The bearings on the dampers controlling airflow to two 535-MW coal-fired units at a power plant couldn't handle the heat. High-temperature bearings solved the problem.

FIGURE 1. This secondary air damper bearing was installed in the Sioux plant several years ago and was still in good condition during retrofit, so it was left in place.


The inlet-air section of a utility boiler is a harsh environment for the dampers that control the flow of preheated air into the combustors. Over time, the hot air dries out the lubricant in the metal bearings, or roller elements, that control the movement of the dampers, causing the dampers to seize.

This was a problem at the Sioux Power Plant of Ameren UE (Union Electric), near St. Louis. The plant has two 535-MW, coal-fired units, each of which has 10 cyclone burners. There are two dampers on each burner -- a control damper and a shut-off -- for a total of 40 secondary air dampers. “On average, we had a bearing problem about every two months,” says James Riegerix, general supervisor at the plant.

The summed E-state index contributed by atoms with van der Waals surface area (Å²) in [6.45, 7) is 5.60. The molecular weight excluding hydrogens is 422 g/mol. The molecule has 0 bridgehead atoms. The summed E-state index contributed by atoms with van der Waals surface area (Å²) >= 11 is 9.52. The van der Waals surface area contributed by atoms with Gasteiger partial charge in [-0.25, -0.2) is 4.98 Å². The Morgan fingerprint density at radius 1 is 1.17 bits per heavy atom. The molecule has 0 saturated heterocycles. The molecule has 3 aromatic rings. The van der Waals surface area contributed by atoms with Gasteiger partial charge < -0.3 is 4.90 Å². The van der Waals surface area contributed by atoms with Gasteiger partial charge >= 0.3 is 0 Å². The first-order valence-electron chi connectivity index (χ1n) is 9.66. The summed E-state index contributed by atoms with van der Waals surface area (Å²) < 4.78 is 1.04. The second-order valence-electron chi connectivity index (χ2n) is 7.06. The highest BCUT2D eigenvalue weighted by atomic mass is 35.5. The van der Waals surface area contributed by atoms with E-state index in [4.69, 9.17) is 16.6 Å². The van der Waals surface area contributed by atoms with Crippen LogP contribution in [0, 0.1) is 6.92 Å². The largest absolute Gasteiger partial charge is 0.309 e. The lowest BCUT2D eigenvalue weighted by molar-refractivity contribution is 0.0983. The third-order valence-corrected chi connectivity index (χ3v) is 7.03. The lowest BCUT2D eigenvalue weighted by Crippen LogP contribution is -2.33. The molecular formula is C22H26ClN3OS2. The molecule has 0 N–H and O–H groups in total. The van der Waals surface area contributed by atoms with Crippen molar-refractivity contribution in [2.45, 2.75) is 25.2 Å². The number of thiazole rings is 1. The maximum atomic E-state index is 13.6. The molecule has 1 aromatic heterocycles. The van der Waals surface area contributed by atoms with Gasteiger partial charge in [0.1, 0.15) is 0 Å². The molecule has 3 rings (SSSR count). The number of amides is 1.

This 3' dia. door leads into one of the 10 cyclone burners at Ameren. This burner is approximately 10' dia.

Ameren has solved the problem by replacing the lubricated steel bearings with self-lubricating bearings made from Graphalloy, a graphite/metal alloy by Graphite Metallizing Corp., Yonkers, N.Y. All of the bearings for one boiler were replaced in the spring of 2004, and those in the other unit were replaced a year later. Both installations were completed during planned plant outages, which normally are scheduled every two years. So far, there have been no problems with the new bearings, says Riegerix.